Planning on writing a prison scene? Worried your characters might sound a bit unrealistic? Then see if you can get your hands on the Bonne Terre dictionary. Written by inmates at a prison in Louisiana, the dictionary includes such idiosyncratic terms as “boat,” meaning a plastic bed, and “pumpkin,” meaning a new inmate.
On the persistent popularity and flexibility of Cinderella, from old folktales featuring talking gourds all the way to the upcoming Disney version, from NPR.
“When I was 16 years old, some of my brothers and sisters and cousins [were] going down to the public library trying to get public library cards, and we were told the library was for whites only, not for coloreds. To come here and receive this award this honor is too much. Thank you.” Representative John Lewis upon receiving the National Book Award for volume three of his graphic memoir March, which documents Lewis's role in the civil rights movement.
Remember that preview for Death to Smoochy, where the voice-over proclaimed, "From the twisted mind of Danny DeVito?" Me neither. But if twisty minds are your thing, you should check out this page from Gay Talese's outline for the classic "Frank Sinatra Has a Cold," written on a shirt cardboard. (Remember shirt cardboards? Yeah... Me neither.)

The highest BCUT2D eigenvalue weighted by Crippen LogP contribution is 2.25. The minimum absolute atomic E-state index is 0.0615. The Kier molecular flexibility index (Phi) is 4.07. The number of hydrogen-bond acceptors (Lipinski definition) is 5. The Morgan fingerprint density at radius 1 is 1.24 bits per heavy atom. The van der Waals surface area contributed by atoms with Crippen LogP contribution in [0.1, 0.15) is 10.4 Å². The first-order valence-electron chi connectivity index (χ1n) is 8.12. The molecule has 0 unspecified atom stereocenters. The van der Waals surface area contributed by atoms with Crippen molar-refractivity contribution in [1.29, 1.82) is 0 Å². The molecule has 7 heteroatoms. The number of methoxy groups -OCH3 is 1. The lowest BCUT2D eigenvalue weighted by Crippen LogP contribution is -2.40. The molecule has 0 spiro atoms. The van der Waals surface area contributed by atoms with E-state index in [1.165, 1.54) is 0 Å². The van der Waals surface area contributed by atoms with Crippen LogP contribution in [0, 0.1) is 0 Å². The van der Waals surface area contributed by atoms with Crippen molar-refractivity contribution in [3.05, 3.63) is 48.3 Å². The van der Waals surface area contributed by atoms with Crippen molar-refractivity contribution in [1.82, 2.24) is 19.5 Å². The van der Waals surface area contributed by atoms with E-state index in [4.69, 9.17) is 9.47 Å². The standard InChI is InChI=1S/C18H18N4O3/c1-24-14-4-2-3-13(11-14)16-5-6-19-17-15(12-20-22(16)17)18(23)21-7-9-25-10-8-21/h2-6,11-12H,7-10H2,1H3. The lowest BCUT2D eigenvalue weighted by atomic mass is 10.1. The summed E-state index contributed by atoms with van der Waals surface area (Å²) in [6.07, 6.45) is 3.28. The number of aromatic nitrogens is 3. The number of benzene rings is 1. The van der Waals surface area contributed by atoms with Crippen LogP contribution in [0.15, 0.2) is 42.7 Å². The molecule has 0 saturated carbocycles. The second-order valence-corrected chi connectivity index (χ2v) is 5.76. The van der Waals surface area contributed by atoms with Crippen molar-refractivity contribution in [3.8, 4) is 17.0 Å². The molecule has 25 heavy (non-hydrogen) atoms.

"No one in his or her right mind would read James’s essay in order to vouch for or against its literary quality, but I am here to do just that." Ryan Lejarde parses LeBron James's "I'm Coming Home" for The Rumpus and comes to myriad conclusions about sports, literature, and what it means to love Cleveland.
In his inaugural column for The New York Times Magazine, former New York Magazine critic Sam Anderson expands upon the idea he shared with us in his "Year in Marginalia," his riff on our big Year in Reading series. And, as a sidebar to Anderson's column, the Magazine has published a brief excerpt of John Brandon's compelling essay from The Late American Novel: Writers on the Future of Books (perhaps you've heard that title mentioned around here lately?)